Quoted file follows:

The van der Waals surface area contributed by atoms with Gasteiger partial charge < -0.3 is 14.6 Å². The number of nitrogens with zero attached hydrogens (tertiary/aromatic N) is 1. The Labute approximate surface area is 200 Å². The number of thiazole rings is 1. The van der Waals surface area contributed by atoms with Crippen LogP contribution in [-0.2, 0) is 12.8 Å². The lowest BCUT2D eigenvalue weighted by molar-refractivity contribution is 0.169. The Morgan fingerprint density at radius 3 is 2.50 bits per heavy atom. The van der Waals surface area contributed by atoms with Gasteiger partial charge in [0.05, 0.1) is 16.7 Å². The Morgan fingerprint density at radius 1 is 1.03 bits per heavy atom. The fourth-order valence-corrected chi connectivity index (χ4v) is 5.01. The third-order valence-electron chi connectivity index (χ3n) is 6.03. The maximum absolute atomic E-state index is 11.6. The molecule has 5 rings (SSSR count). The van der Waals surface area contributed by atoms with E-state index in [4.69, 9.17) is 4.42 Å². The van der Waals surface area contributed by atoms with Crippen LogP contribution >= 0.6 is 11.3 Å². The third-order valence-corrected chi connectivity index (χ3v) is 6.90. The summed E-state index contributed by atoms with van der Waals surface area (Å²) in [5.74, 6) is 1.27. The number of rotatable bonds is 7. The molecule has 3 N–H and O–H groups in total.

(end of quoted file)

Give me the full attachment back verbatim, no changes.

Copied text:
The van der Waals surface area contributed by atoms with Gasteiger partial charge < -0.3 is 14.6 Å². The number of nitrogens with zero attached hydrogens (tertiary/aromatic N) is 1. The Labute approximate surface area is 200 Å². The number of thiazole rings is 1. The van der Waals surface area contributed by atoms with Crippen LogP contribution in [-0.2, 0) is 12.8 Å². The lowest BCUT2D eigenvalue weighted by molar-refractivity contribution is 0.169. The Morgan fingerprint density at radius 3 is 2.50 bits per heavy atom. The van der Waals surface area contributed by atoms with Gasteiger partial charge in [0.05, 0.1) is 16.7 Å². The Morgan fingerprint density at radius 1 is 1.03 bits per heavy atom. The fourth-order valence-corrected chi connectivity index (χ4v) is 5.01. The third-order valence-electron chi connectivity index (χ3n) is 6.03. The maximum absolute atomic E-state index is 11.6. The molecule has 5 rings (SSSR count). The van der Waals surface area contributed by atoms with E-state index in [4.69, 9.17) is 4.42 Å². The van der Waals surface area contributed by atoms with Crippen LogP contribution >= 0.6 is 11.3 Å². The third-order valence-corrected chi connectivity index (χ3v) is 6.90. The summed E-state index contributed by atoms with van der Waals surface area (Å²) in [5.74, 6) is 1.27. The number of rotatable bonds is 7. The molecule has 3 N–H and O–H groups in total.